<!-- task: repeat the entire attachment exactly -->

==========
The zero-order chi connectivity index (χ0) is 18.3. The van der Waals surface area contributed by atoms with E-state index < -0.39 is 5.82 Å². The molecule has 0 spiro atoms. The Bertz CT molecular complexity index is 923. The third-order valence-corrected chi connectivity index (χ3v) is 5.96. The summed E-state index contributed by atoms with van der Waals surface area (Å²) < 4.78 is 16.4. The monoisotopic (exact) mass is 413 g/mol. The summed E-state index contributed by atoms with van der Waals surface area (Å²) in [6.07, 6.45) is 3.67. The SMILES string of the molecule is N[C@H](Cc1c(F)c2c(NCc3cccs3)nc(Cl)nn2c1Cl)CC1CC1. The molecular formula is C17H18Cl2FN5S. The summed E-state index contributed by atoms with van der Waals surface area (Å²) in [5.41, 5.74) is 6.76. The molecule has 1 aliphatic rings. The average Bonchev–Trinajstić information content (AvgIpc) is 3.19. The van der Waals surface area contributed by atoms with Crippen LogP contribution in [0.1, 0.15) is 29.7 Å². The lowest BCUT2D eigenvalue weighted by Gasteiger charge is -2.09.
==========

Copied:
The zero-order chi connectivity index (χ0) is 18.3. The van der Waals surface area contributed by atoms with E-state index < -0.39 is 5.82 Å². The molecule has 0 spiro atoms. The Bertz CT molecular complexity index is 923. The third-order valence-corrected chi connectivity index (χ3v) is 5.96. The summed E-state index contributed by atoms with van der Waals surface area (Å²) < 4.78 is 16.4. The monoisotopic (exact) mass is 413 g/mol. The summed E-state index contributed by atoms with van der Waals surface area (Å²) in [6.07, 6.45) is 3.67. The SMILES string of the molecule is N[C@H](Cc1c(F)c2c(NCc3cccs3)nc(Cl)nn2c1Cl)CC1CC1. The molecular formula is C17H18Cl2FN5S. The summed E-state index contributed by atoms with van der Waals surface area (Å²) in [5.41, 5.74) is 6.76. The molecule has 1 aliphatic rings. The average Bonchev–Trinajstić information content (AvgIpc) is 3.19. The van der Waals surface area contributed by atoms with Crippen LogP contribution in [0.1, 0.15) is 29.7 Å². The lowest BCUT2D eigenvalue weighted by Gasteiger charge is -2.09.